Business Overview

Well established business that has been open for decades has just hit the market. Very profitable with several ways to increase sales and profit. Original owner. 20 seats. Loyal following with multi generations of customers. Baking desserts and full cakes, serving coffee and espresso. Profits have grown in the past few years, last year was $94,000. Great opportunity! Contact listing broker for more confidential information. Will not last long

Financial

  • Asking Price: $130,000
  • Cash Flow: $94,000
  • Gross Revenue: $313,000
  • EBITDA: N/A
  • FF&E: N/A
  • Inventory: $3,000
  • Inventory Included: N/A
  • Established: 1982

Detailed Information

  • Property Owned or Leased:N/A
  • Property Included:N/A
  • Building Square Footage:N/A
  • Lot Size:N/A
  • Total Number of Employees:5
  • Furniture, Fixtures and Equipment:N/A
About The Facility:

Bakery with Baker's kitchen and retail seating

Is Support & Training Included:

1 week free

Purpose For Selling:

Retirement

Pros and Cons:

Sales continue to increase despite covid restrictions, not a lot of competition nearby or in the city in general for this type of product

Opportunities and Growth:

Can grow business in several ways: could take on more orders, could add delivery, open additional locations, prices haven't been increased in a long time, could open in the morning, could be open 7 days... May be possible to add outdoor seating...

Additional Info

The venture was established in 1982, making the business 40 years old.
The transaction won't include inventory valued at $3,000*, which ins't included in the asking price.

The company has 5 employees and is situated in a building with approx. square footage of N/A sq ft.
The building is leased by the company for $0.00

Why is the Current Owner Selling The Business?

There are all kinds of reasons why individuals decide to sell companies. However, the genuine factor and the one they tell you may be 2 totally different things. As an example, they may state "I have too many other obligations" or "I am retiring". For lots of sellers, these reasons are valid. But, for some, these might just be justifications to attempt to hide the reality of transforming demographics, increased competition, current decrease in incomes, or a variety of various other reasons. This is why it is really essential that you not depend absolutely on a vendor's word, yet rather, use the vendor's answer combined with your overall due diligence. This will repaint a more realistic image of the business's present situation.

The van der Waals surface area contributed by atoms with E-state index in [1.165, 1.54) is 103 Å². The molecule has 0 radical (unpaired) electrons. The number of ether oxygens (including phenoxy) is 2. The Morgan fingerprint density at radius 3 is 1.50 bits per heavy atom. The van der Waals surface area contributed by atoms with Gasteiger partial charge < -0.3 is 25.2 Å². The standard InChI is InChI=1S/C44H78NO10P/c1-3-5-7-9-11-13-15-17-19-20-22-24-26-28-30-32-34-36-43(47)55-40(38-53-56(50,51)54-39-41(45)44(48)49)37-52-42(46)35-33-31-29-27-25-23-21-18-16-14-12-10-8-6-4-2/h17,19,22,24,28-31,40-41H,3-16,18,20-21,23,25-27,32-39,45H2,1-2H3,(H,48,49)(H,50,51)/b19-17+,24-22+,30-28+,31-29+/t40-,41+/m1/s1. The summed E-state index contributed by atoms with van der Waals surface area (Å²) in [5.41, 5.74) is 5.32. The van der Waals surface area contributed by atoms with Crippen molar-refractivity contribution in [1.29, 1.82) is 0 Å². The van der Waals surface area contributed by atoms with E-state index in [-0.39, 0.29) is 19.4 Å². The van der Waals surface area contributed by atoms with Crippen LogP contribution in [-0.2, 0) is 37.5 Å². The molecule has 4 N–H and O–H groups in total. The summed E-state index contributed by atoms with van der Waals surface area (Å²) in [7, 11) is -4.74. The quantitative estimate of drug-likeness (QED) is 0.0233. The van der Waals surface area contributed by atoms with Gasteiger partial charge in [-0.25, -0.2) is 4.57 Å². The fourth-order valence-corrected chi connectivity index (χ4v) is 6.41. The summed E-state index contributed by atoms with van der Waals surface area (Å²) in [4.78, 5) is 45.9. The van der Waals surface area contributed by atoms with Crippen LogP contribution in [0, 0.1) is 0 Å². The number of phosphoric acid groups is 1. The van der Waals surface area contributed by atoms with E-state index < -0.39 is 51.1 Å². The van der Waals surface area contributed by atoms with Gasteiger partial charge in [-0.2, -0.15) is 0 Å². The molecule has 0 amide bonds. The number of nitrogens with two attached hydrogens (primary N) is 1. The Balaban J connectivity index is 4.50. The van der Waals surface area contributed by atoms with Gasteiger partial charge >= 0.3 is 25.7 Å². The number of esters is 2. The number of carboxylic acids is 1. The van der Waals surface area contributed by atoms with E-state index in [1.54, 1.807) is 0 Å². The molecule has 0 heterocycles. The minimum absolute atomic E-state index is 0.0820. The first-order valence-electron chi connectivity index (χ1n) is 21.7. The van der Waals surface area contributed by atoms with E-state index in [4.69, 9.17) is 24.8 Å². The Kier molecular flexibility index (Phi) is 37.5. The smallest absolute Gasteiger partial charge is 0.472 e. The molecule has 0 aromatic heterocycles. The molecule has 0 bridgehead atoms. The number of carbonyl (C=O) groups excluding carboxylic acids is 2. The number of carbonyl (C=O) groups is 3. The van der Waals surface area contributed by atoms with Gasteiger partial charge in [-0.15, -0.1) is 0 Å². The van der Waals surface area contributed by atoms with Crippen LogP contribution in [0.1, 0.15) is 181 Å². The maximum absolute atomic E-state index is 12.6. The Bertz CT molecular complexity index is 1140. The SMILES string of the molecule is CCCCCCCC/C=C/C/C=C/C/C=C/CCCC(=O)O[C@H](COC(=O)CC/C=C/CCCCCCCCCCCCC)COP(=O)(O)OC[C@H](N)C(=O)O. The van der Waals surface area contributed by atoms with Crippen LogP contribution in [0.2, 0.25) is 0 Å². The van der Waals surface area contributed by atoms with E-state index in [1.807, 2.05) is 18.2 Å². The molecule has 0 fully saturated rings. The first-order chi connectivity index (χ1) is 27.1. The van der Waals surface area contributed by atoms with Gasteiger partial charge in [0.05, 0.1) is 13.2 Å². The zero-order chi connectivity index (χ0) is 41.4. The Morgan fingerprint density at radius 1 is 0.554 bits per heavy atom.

Existing Debts and Future Obligations

If the current entity is in debt, which many businesses are, then you will certainly need to consider this when valuating/preparing your offer. Numerous companies take out loans with the purpose of covering points like supplies, payroll, accounts payable, and so on. Keep in mind that occasionally this can suggest that earnings margins are too tight. Lots of organisations fall under a revolving door of taking loans as a way to pay back other loans. In addition to debts, there may also be future commitments to consider. There might be an outstanding lease on equipment or the building where the business resides. The business may have existing agreements with vendors that have to be fulfilled or may lead to charges if canceled early.

Understanding the Customer Base, Competition and Area Demographics

Just how do businesses in the location bring in new customers? Most times, operating businesses have repeat clients, which create the core of their daily earnings. Specific factors such as brand-new competitors sprouting up around the area, road building, as well as employee turnover can influence repeat consumers as well as negatively affect future incomes. One crucial point to think about is the location of the business. Is it in a very trafficked shopping mall, or is it concealed from the main road? Certainly, the more people that see the business on a regular basis, the higher the chance to build a returning consumer base. A final idea is the general area demographics. Is the business located in a largely populated city, or is it situated on the outside border of town? Just how might the local typical house earnings influence future income prospects?